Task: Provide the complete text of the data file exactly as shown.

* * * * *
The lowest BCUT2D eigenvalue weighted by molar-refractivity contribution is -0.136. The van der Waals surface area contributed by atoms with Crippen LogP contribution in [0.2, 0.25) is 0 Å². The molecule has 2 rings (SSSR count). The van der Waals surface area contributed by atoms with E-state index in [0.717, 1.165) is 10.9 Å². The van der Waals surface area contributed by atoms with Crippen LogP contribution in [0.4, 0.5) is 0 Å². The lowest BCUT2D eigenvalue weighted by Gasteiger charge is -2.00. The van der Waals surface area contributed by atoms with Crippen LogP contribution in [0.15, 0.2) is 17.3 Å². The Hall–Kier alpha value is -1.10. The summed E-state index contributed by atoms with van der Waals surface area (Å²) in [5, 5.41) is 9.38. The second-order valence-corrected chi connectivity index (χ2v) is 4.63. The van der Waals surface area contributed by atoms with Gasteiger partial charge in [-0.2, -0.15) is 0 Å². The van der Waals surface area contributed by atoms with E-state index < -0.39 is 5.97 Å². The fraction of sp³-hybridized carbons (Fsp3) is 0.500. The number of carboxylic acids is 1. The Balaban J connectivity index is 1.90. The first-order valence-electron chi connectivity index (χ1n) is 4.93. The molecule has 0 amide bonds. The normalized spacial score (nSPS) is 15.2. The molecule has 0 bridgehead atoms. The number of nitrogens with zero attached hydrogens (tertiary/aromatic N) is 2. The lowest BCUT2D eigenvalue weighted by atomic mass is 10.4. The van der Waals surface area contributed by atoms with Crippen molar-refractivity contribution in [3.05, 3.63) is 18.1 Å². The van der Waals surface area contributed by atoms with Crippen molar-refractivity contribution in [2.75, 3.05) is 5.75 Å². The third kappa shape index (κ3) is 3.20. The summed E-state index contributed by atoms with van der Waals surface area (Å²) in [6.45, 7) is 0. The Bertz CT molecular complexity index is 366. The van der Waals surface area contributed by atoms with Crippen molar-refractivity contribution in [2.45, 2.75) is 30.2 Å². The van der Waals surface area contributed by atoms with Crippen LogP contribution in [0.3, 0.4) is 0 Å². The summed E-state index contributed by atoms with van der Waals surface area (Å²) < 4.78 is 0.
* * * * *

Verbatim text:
The lowest BCUT2D eigenvalue weighted by molar-refractivity contribution is -0.136. The van der Waals surface area contributed by atoms with Crippen LogP contribution in [0.2, 0.25) is 0 Å². The molecule has 2 rings (SSSR count). The van der Waals surface area contributed by atoms with E-state index in [0.717, 1.165) is 10.9 Å². The van der Waals surface area contributed by atoms with Crippen LogP contribution in [0.4, 0.5) is 0 Å². The lowest BCUT2D eigenvalue weighted by Gasteiger charge is -2.00. The van der Waals surface area contributed by atoms with Crippen LogP contribution in [0.15, 0.2) is 17.3 Å². The Hall–Kier alpha value is -1.10. The summed E-state index contributed by atoms with van der Waals surface area (Å²) in [5, 5.41) is 9.38. The second-order valence-corrected chi connectivity index (χ2v) is 4.63. The van der Waals surface area contributed by atoms with Gasteiger partial charge in [-0.2, -0.15) is 0 Å². The van der Waals surface area contributed by atoms with E-state index < -0.39 is 5.97 Å². The fraction of sp³-hybridized carbons (Fsp3) is 0.500. The number of carboxylic acids is 1. The Balaban J connectivity index is 1.90. The first-order valence-electron chi connectivity index (χ1n) is 4.93. The molecule has 0 amide bonds. The normalized spacial score (nSPS) is 15.2. The molecule has 0 bridgehead atoms. The number of nitrogens with zero attached hydrogens (tertiary/aromatic N) is 2. The lowest BCUT2D eigenvalue weighted by atomic mass is 10.4. The van der Waals surface area contributed by atoms with Crippen molar-refractivity contribution in [3.05, 3.63) is 18.1 Å². The van der Waals surface area contributed by atoms with Crippen molar-refractivity contribution in [2.75, 3.05) is 5.75 Å². The third kappa shape index (κ3) is 3.20. The summed E-state index contributed by atoms with van der Waals surface area (Å²) in [6.45, 7) is 0. The Bertz CT molecular complexity index is 366. The van der Waals surface area contributed by atoms with Crippen molar-refractivity contribution in [2.45, 2.75) is 30.2 Å². The van der Waals surface area contributed by atoms with Crippen LogP contribution in [0.3, 0.4) is 0 Å². The summed E-state index contributed by atoms with van der Waals surface area (Å²) < 4.78 is 0.